Letters of goodwill: removing late payments from your credit report

Late payments can have a profound impact on your overall credit health, but the ramifications can go far beyond paying late fees or an APR penalty. Your payment history is the single most important factor in your FICO score, which means that even a single payment made more than 30 days late can drop your score, even if you’ve been relatively responsible otherwise. With that in mind, you should strive to pay all of your bills early or on time without exception.

But, life definitely “happens” sometimes, and there may be situations where you forget a payment or fall behind and have to pay a bill after its due date. In this case, you might want to know the strategies that could lead to the permanent removal of one or two late payments from your credit reports.

Goodwill letters, as they’re often called, can be the answer you’re looking for if a blemish or two on your credit report is ruining your score. This guide explains how goodwill letters work and all the information you will need to include if you are pursuing this strategy.

What is a letter of goodwill?

A goodwill letter is sent to the creditor who reported your late payments with the aim of having them delete the derogatory information.

Since negative reports can stay on your credit report for up to seven years, it’s not hard to understand just how much of an impact a successful goodwill letter can have. If you could send a goodwill letter that wipes out late payments completely from your credit reports, you could potentially enjoy a healthier credit rating for years to come.

Note that goodwill letters are sent to apologize for your late payment, but also to explain your intentions to pay all your bills on time. If a late payment is incorrectly reported on your credit report, you should instead take steps to dispute the incorrect information with the three credit bureaus – Experian, Equifax, and TransUnion. To help you with this, see Bankrate’s credit dispute letter template.

When you send a goodwill letter, you are not asking the credit bureaus for anything. Instead, you’re asking a creditor like a credit card company, your car loan provider, or even your mortgage company to clear the late payment and give you a second chance. There is no guarantee that a goodwill letter will work, but you have nothing to lose by asking for some relief.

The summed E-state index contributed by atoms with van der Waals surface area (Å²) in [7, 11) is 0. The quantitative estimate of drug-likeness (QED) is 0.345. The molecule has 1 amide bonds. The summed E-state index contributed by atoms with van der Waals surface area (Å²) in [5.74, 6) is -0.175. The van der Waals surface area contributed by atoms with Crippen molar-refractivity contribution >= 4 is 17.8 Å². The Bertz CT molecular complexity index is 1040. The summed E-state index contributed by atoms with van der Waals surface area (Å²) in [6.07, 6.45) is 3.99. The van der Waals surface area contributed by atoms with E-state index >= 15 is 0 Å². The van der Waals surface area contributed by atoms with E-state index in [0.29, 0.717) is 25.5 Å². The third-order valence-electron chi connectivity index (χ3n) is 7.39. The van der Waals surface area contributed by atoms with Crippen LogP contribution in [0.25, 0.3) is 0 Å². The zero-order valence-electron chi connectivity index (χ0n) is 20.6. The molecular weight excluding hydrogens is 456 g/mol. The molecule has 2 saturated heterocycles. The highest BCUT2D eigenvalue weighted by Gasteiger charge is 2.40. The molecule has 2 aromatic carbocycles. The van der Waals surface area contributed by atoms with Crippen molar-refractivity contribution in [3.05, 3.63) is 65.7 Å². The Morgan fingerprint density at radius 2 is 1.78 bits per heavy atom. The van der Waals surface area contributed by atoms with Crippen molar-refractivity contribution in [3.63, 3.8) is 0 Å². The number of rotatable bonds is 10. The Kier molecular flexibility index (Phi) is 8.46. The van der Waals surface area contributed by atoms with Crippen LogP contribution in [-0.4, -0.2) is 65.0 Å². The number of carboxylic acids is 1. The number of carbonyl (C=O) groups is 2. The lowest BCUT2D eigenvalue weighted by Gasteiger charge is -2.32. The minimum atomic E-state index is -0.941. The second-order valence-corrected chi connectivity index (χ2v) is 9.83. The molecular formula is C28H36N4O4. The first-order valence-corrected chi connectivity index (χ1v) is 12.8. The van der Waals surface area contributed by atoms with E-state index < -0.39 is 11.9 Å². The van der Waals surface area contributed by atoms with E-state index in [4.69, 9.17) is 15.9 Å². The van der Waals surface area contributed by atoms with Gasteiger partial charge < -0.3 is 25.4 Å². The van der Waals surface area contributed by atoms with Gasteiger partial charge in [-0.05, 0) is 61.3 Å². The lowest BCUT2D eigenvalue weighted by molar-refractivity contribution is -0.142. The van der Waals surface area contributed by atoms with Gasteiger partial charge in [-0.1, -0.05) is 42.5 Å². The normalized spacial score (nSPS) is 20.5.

When to consider using a goodwill letter

When you send a goodwill letter to a creditor, you are asking them to do you the favor of removing accurate information from your credit reports. Your only hope is that the creditor will want to stay in your good graces and be ready to grant you this courtesy. A goodwill letter also shows that you’re ready to take initiative when it comes to your credit health, and that’s usually a good sign.

As a general rule, you should consider sending a goodwill letter to a creditor when you’ve made a late payment and have a good excuse. For example:

  • You thought your invoice was set up for automatic payment, but you messed up
  • You changed banks and your payment was accidentally forgotten during the transition
  • You moved and your bill never arrived at your new address
  • You were in the middle of a balance transfer and you didn’t know your old balance had not been paid off
  • A financial crisis has temporarily affected your ability to cover your bills

Either way, your goodwill letter should ask for pardon and redress for an accidental late payment, but you should also be able to confirm that the same mistake will not happen again. Therefore, you should consider sending a goodwill letter when you are truly ready to take your credit seriously and never miss a payment again.

Do letters of goodwill work?